In the wake of Italy’s Mario Balotelli saying that he would leave the field if subjected to any racial abuse, UEFA’s Michel Platini disgracefully warned players they would be subject to a yellow card if they did so. But should this be much of a surprise? As organisers of a tournament with millions upon millions in sponsorship, television rights and so on it makes sense that they would downplay, or even cover up, anything that could get in the way of the completion of a money-spinning competition. For capitalism, nothing gets in the way of the pursuit of profit, and for a system that has historically tried to divide people by any means necessary – be it coercion, colour or class – this is a typically uniform response.
In this regard it will be interesting to see if UEFA responds to the events of Friday evening where Russia beat the Czech Republic in Wroclaw. As security fears in Poland and Ukraine have been escalated and at times sensationalised in the international media; another country with an equally serious problem with hooliganism and racism, Russia, has been completely overlooked. Football fans will be aware of incidents concerning supporters of Zenit St Petersburg and Lokomotiv Moscow throwing bananas at black players on the pitch – indeed, upon Peter Odemwingie’s sale from Lokomotiv to West Bromwich Albion supporters unfurled several racist banners celebrating the Nigerian international’s move away from the club, including one with a banana and the words ‘thanks West Brom’ [as an interesting aside, West Brom fans countered this act with a 'thanks Lokotomiv banner, showing Odemwingie celebrating scoring the winning goal in a 3-2 victory over Arsenal [pictured below]]. It appears that such shameful behaviour from a section of Russia’s fans is continuing, following substantial evidence suggesting racial abuse was targeted towards Czech defender Theodor Gebre Selassie. Some Russian supporters would later clash violently with stewards, leaving several people hospitalised. Some commentators have predicted that similar scenes will be witnessed on Tuesday’s match against Poland, which falls on ‘Russia day’, or the day of the Russian Federation’s Declaration of Independence. It is likely that many Russians will attempt to march through the city centre in Warsaw in the build-up to the game.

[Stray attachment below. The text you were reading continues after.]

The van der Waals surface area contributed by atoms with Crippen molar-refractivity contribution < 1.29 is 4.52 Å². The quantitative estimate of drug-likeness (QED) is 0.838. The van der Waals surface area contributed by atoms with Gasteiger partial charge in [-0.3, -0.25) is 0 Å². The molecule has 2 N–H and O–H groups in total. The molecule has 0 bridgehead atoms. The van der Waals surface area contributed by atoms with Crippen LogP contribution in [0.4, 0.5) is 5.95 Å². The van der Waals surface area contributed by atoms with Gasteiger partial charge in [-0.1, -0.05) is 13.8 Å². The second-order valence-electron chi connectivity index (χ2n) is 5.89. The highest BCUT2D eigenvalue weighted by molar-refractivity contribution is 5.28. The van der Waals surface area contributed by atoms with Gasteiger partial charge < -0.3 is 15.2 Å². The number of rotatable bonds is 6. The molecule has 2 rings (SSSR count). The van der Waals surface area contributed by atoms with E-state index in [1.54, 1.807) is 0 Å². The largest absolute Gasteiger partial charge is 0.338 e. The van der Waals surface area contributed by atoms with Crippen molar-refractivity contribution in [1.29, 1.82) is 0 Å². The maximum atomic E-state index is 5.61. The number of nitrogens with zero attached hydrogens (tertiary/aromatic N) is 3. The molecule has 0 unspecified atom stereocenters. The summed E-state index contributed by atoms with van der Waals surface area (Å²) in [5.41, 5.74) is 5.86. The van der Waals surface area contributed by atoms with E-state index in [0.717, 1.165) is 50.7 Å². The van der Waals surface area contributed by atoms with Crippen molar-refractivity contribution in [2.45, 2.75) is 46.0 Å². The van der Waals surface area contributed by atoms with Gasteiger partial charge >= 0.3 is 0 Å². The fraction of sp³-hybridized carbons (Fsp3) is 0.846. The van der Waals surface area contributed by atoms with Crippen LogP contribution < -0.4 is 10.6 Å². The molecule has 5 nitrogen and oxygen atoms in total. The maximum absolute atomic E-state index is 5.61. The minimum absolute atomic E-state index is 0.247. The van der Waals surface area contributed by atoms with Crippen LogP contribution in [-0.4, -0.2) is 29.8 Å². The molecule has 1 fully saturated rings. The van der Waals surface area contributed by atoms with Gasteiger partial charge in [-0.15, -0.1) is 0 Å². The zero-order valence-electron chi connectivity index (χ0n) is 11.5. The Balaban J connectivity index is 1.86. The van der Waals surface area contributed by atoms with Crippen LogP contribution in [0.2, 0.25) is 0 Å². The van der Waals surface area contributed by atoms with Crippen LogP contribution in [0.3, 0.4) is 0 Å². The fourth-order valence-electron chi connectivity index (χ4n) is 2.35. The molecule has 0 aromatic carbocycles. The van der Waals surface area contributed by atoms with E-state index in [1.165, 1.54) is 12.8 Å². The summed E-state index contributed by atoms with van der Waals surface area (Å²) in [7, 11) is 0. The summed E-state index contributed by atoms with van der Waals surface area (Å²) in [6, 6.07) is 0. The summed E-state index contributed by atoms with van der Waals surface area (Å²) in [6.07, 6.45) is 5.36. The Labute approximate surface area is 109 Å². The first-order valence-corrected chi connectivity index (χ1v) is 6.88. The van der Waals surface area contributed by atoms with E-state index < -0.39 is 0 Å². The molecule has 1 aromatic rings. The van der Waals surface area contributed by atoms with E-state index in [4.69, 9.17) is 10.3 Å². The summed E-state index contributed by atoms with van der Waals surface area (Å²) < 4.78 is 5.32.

What has also been fascinating is the analysis presented by media outlets, in particular the BBC, about the events of racism in Central & Eastern Europe. It is important for concerns to be made about the nature of racial abuse and violence on the international stage, yet much of the coverage, notably by BBC’s Panorama, has been inconsistent and in places quite hypocritical. Upon viewing the feature ‘Euro 2012: Stadiums of Hate’ what could be a useful and insightful programme all too often betrays a certain Western European chauvinism, which deals to an extent with some problems in the British game, but finds it far easier to play up problems further afield. In this regard much of the criticism rings hollow: it is difficult to accept stories about how bad problems are overseas when sections of the Arsenal support regularly reference Auschwitz when playing Tottenham Hotspur, and John Terry’s racism trial will conveniently begin after Euro 2012 is over. Former England international Sol Campbell tells fans not to risk going “because you could end up coming back in a coffin”, yet the match against Ukraine in 2009, and subsequent UEFA Cup and Champions League matches between English and Ukrainian clubs, have passed without incident.